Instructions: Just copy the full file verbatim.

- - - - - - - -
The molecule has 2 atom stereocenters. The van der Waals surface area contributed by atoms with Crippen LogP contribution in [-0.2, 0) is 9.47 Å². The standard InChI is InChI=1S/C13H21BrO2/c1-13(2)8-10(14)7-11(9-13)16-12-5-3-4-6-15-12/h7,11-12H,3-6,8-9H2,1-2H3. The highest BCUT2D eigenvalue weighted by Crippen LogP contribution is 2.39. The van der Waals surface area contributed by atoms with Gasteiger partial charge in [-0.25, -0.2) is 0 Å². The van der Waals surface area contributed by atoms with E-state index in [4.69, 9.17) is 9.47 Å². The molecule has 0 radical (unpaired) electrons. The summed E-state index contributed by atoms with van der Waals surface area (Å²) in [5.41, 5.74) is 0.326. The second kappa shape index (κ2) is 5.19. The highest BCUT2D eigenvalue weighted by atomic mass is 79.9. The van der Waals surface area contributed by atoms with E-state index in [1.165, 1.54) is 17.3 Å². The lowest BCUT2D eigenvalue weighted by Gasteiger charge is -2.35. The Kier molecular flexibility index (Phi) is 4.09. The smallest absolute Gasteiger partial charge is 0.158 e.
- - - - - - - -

The molecule has 2 atom stereocenters. The van der Waals surface area contributed by atoms with Crippen LogP contribution in [-0.2, 0) is 9.47 Å². The standard InChI is InChI=1S/C13H21BrO2/c1-13(2)8-10(14)7-11(9-13)16-12-5-3-4-6-15-12/h7,11-12H,3-6,8-9H2,1-2H3. The highest BCUT2D eigenvalue weighted by Crippen LogP contribution is 2.39. The van der Waals surface area contributed by atoms with Gasteiger partial charge in [-0.25, -0.2) is 0 Å². The van der Waals surface area contributed by atoms with E-state index in [4.69, 9.17) is 9.47 Å². The molecule has 0 radical (unpaired) electrons. The summed E-state index contributed by atoms with van der Waals surface area (Å²) in [5.41, 5.74) is 0.326. The second kappa shape index (κ2) is 5.19. The highest BCUT2D eigenvalue weighted by atomic mass is 79.9. The van der Waals surface area contributed by atoms with E-state index in [1.165, 1.54) is 17.3 Å². The lowest BCUT2D eigenvalue weighted by Gasteiger charge is -2.35. The Kier molecular flexibility index (Phi) is 4.09. The smallest absolute Gasteiger partial charge is 0.158 e.